E 0357          GARDEN , COURT

The word " garden " is of Germanic origin .

The word " court " is, via Old French, of Latin source .

H 0350        ר ד ג

Concept of root : to enclose

Hebrew word


English meanings

ר ד ג


to enclose, wall

Related English words

garden , court

Comparison between European words and Hebrew




English meanings

Similarity in roots


ר ד ג


to enclose, wall

g . d . r


garden ;


garden ;


g . r d ;

c . r t

Middle High German




g . t . r


Gitter, Garten

gitter, garten

enclosure, garden

g . t . r;

g . r . t




court, farm

g .  r d

Middle Dutch











garden; enclosed or walled in space, house

gh . r d ;

gh . r t





hortus;  cohors,gen.cohortis

hortus, cohors

garden, enclosed space, court

h . r t

h . r t











g . r . d ;

g r . d



Proto-Semitic *GADAR --- *GARD- Indo-European



In relation with this entry it is useful to read our Note Hebrew in entry E 0134 (Hebrew 0418) for several related roots.and, also E 0197 (Hebrew 0780) with its commentary .


The etymological trials for the German word "gater" want to put it together with "good" and "gather". We want to stay with our feet on the ground and see an original root "*GDR" that already bears the concept of "enclose". And we see also a group of Germanic words with a metathesis that indicated the enclosed ground instead the enclosing structure.




  • Hebrew here opens an interesting window on the way it may form its spelling. The concept of surrounding, enclosing, is found in the following roots :


    ג ד ר G D R, gadar, this entry E 0357, Hebrew 0350, a root also found in Aramaic and with a cognate in Arabic "jaddara"
    ח ד ר GH D R, ghadar, entry E 0134 (Hebrew 0418), a root seen in Aramaic, Syriac, Arabic and Akkadian
    כ ד ר K D R, kadar, entry E 0135 (Hebrew 0481), a root referred to also for Aramaic and Arabic
    כ ת ר K T R, kittèr, entry E 0136 (Hebrew 0518), a root present in Aramaic and Syriac
    ק ר ת Q R T, qeret, entry E 0197 (Hebrew 0780), a root used in Aramaic, Ugaritic and Phoenician


    The explanation we see for this is either a very refined diversification among the first consonants or local differences in pronunciation of what basically was one sound, found by the scholars who registered the alphabetic spelling of the word.


  • Proto-Semitic. The root "G . D . R" of this specific entry H 0350 is present in Aramaic and there is a sister "J R D" in Arabic . It probably has been used as such in Proto-Semitic : "ג ד ר, G D R".


  • English enjoys a double presence in this entry . One of the two words is of Latin origin and the other Germanic . Of course both have been developed on the basis of the concept of closing off a space , a terrain .


  • Old-English. It is interesting to see that Old English and Old Saxon had words without initial "G" for "fence": Old English "eodor, edor, eder" = hedge, fence, enclosure". Old Saxon "edor, eder = fence". And this is also seen in dialectal German with "eter = fence".


  • Middle Dutch once more gives a good road-sign, be it with a metathesis (changing of place of two letters) , into this similarity with Hebrew. We find both original Hebrew meanings in Middle Dutch. And those old Dutchmen even have tried to create a diversification by the use of two different final dentals. The softer (!) D to talk about a garden, and the harder (!) T to describe a walled in or even covered space.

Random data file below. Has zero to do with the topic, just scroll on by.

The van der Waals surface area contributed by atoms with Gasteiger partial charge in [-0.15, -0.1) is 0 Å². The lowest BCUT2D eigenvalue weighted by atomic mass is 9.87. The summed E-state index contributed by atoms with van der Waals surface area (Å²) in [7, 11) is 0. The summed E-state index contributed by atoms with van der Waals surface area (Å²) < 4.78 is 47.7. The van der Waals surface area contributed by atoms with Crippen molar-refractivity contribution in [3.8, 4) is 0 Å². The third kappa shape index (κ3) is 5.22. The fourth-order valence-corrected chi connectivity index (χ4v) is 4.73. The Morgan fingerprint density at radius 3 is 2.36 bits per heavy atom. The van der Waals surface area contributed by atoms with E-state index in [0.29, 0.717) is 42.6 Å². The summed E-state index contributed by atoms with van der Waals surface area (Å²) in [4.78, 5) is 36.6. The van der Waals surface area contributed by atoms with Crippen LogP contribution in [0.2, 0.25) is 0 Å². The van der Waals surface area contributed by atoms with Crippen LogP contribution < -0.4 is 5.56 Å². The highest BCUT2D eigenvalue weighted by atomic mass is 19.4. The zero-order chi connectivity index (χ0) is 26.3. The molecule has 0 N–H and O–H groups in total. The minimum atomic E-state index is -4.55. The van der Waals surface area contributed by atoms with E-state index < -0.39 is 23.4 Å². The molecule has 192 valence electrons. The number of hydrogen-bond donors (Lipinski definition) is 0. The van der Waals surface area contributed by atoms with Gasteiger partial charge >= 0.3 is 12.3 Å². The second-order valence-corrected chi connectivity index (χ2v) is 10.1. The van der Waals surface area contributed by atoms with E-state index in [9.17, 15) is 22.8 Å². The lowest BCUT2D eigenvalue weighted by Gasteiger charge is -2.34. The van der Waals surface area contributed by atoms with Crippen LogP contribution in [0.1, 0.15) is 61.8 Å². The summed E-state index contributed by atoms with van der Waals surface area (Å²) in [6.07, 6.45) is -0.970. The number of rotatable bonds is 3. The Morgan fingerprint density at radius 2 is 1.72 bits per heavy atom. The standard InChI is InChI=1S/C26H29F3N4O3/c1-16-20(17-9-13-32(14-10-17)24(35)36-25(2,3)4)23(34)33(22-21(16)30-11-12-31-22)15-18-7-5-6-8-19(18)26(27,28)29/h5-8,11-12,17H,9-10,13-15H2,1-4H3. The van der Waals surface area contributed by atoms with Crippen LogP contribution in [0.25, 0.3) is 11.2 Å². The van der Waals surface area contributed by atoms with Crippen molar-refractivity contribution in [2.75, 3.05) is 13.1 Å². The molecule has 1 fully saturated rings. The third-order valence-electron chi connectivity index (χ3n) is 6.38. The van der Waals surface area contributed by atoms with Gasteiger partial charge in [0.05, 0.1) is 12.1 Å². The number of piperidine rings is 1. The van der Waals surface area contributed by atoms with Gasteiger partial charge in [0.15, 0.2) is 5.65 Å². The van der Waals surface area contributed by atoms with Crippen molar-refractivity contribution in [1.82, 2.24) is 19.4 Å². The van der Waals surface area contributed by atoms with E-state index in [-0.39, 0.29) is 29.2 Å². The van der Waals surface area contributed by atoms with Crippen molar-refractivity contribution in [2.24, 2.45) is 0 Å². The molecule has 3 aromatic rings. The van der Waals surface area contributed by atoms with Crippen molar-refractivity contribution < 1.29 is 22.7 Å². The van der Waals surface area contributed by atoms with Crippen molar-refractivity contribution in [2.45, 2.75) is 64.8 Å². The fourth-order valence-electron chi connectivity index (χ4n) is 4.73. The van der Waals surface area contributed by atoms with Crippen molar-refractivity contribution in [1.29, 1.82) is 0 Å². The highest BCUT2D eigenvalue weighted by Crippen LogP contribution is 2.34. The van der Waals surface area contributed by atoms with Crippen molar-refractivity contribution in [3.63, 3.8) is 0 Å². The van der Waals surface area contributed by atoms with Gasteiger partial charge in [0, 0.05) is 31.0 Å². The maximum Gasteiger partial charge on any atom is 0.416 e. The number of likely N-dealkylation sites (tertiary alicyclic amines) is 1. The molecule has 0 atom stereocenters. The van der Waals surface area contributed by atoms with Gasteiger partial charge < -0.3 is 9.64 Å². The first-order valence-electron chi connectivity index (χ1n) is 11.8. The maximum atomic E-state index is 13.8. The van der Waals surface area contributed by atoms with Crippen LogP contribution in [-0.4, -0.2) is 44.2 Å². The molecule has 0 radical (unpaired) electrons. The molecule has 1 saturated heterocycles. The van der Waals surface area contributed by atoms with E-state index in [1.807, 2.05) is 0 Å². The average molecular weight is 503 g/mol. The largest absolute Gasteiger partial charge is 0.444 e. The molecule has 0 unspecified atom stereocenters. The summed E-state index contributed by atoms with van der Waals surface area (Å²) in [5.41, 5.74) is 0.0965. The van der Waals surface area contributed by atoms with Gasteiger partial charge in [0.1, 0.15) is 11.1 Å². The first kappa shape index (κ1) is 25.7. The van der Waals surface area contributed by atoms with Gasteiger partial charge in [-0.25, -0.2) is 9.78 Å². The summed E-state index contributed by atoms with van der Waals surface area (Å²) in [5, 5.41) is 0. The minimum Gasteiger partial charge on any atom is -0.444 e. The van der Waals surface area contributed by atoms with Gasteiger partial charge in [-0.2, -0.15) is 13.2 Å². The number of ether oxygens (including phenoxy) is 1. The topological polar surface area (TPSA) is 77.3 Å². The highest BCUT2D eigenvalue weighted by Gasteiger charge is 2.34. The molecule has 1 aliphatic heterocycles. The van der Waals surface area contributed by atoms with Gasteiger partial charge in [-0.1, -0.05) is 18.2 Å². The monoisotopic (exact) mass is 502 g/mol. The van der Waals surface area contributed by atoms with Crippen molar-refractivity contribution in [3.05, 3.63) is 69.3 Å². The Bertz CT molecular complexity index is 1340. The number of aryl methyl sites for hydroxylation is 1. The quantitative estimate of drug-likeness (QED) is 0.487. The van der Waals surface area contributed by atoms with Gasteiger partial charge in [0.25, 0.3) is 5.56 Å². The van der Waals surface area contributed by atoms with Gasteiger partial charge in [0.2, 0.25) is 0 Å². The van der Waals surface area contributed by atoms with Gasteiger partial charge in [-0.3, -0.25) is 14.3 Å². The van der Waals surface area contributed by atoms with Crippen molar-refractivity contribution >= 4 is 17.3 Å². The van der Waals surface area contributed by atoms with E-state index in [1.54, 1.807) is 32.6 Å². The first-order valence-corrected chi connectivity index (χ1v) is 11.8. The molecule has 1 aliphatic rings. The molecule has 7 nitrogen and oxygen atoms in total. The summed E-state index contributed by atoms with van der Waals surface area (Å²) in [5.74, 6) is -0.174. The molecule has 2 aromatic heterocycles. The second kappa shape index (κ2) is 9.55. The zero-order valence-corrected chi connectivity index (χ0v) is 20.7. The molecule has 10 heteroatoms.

• German very nicely shows us two words that have a metathesis between them, one version for the enclosure and one for the enclosed space.


  • Proto-Germanic. Regarding the origin of the words "garden" and "yard", all old and new Germanic languages have an initial consonant G, with the exception of English "yard" that however comes from Old English "geard". The final consonants are nearly always the couple "RD", with the exception of the "RT" in German "Garten" and its direct predecessors. The vowel is nearly always "A". Proto-Germanic probably had "*G A R D".


  • Latin is also very interesting. It shows again the same both meanings, but for the second one, that of "enclosed space" it uses a composed word, the original root plus a prefix "co". And that word has led to the important English "court".


    The word " cohors ( gen. cohortis ) " in Latin already has acquired the metaphorical meaning that is still known in English as " cohort " .


  • Indo-European An existing hypothesis is "* GH A R DH-", for which we substitute "*G A R D-". Another hypothesis is "*GH O RT- ", indicated by Latin and Greek. It is quite probable that both forms already were in use in early times during Indo-European.


    Greek has χορτος, khortos = fence, fenced ground, garden, threshing floor".


    Slavic has a hypothesis of "*gordĕ", based on Old Church Slavonic. The Russian words mentioned in the table confirm this supposition. One notes the unchanged initial "G" in "gorod", that has a cognate in changed "zoród= barn".


    Baltic gives a hypothesis of "*gard-a- with Lithuanian "gardas, gardìs = fenced place, hurdle". Interesting is that the initial "G", notwithstanding the so-called "satem-centum" rule, was maintained, with another "zjárda = cattle-hurdle, rack".


    Celtic gives us for "fence" and related meanings Old Irish "gort", Cymric "garth" and Breton "garz".


    Old Indian gives a less clear relationship with the word "grhagh = house, living place", in which the "R" has a vowel-like function. The dental lacks, but the hypothesis is that it has existed earlier in a "*grdhá-;", also with a vowel-like "R".


    Albanian "garth, gardhi" stands for "fence".





Created: Tuesday 6 November 2007 at 22.30.54 Updated: 18/10/2012 at 14.57.21